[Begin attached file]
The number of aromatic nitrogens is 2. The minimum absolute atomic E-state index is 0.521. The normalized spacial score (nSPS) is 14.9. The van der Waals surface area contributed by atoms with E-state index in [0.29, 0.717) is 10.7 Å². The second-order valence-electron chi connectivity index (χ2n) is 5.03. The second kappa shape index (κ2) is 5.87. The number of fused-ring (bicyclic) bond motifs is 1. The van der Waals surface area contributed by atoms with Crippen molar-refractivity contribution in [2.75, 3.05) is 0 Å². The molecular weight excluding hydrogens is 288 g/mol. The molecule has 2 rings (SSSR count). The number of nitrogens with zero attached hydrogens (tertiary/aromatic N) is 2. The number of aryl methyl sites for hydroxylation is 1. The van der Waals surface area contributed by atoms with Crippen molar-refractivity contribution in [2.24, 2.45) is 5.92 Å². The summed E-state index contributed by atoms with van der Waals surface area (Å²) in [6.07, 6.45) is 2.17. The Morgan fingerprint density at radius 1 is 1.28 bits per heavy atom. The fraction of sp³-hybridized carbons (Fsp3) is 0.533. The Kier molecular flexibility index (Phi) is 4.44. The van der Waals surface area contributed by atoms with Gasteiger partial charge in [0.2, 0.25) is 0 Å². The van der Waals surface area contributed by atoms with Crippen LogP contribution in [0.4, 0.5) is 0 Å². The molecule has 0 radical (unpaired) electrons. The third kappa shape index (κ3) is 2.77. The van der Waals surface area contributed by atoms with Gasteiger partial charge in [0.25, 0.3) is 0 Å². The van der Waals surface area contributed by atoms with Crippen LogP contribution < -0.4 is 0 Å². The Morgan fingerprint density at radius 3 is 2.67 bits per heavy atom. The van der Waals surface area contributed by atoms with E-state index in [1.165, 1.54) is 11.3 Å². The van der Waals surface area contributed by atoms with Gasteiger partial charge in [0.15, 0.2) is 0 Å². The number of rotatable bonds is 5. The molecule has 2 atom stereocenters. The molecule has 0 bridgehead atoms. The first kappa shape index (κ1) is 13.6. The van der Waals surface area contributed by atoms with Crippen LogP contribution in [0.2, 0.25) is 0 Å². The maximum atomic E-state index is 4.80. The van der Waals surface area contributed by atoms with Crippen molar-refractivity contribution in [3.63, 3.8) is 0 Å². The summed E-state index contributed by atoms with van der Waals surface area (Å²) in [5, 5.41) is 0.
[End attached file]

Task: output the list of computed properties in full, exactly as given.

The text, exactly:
The number of aromatic nitrogens is 2. The minimum absolute atomic E-state index is 0.521. The normalized spacial score (nSPS) is 14.9. The van der Waals surface area contributed by atoms with E-state index in [0.29, 0.717) is 10.7 Å². The second-order valence-electron chi connectivity index (χ2n) is 5.03. The second kappa shape index (κ2) is 5.87. The number of fused-ring (bicyclic) bond motifs is 1. The van der Waals surface area contributed by atoms with Crippen molar-refractivity contribution in [2.75, 3.05) is 0 Å². The molecular weight excluding hydrogens is 288 g/mol. The molecule has 2 rings (SSSR count). The number of nitrogens with zero attached hydrogens (tertiary/aromatic N) is 2. The number of aryl methyl sites for hydroxylation is 1. The van der Waals surface area contributed by atoms with Crippen molar-refractivity contribution in [2.24, 2.45) is 5.92 Å². The summed E-state index contributed by atoms with van der Waals surface area (Å²) in [6.07, 6.45) is 2.17. The Morgan fingerprint density at radius 1 is 1.28 bits per heavy atom. The fraction of sp³-hybridized carbons (Fsp3) is 0.533. The Kier molecular flexibility index (Phi) is 4.44. The van der Waals surface area contributed by atoms with Gasteiger partial charge in [0.2, 0.25) is 0 Å². The van der Waals surface area contributed by atoms with Crippen LogP contribution in [0.4, 0.5) is 0 Å². The molecule has 0 radical (unpaired) electrons. The third kappa shape index (κ3) is 2.77. The van der Waals surface area contributed by atoms with Gasteiger partial charge in [0.25, 0.3) is 0 Å². The van der Waals surface area contributed by atoms with Crippen LogP contribution < -0.4 is 0 Å². The Morgan fingerprint density at radius 3 is 2.67 bits per heavy atom. The van der Waals surface area contributed by atoms with E-state index in [1.165, 1.54) is 11.3 Å². The van der Waals surface area contributed by atoms with Gasteiger partial charge in [0.15, 0.2) is 0 Å². The number of rotatable bonds is 5. The molecule has 2 atom stereocenters. The molecule has 0 bridgehead atoms. The first kappa shape index (κ1) is 13.6. The van der Waals surface area contributed by atoms with Crippen LogP contribution in [0.2, 0.25) is 0 Å². The maximum atomic E-state index is 4.80. The van der Waals surface area contributed by atoms with Crippen molar-refractivity contribution in [3.63, 3.8) is 0 Å². The summed E-state index contributed by atoms with van der Waals surface area (Å²) in [5, 5.41) is 0.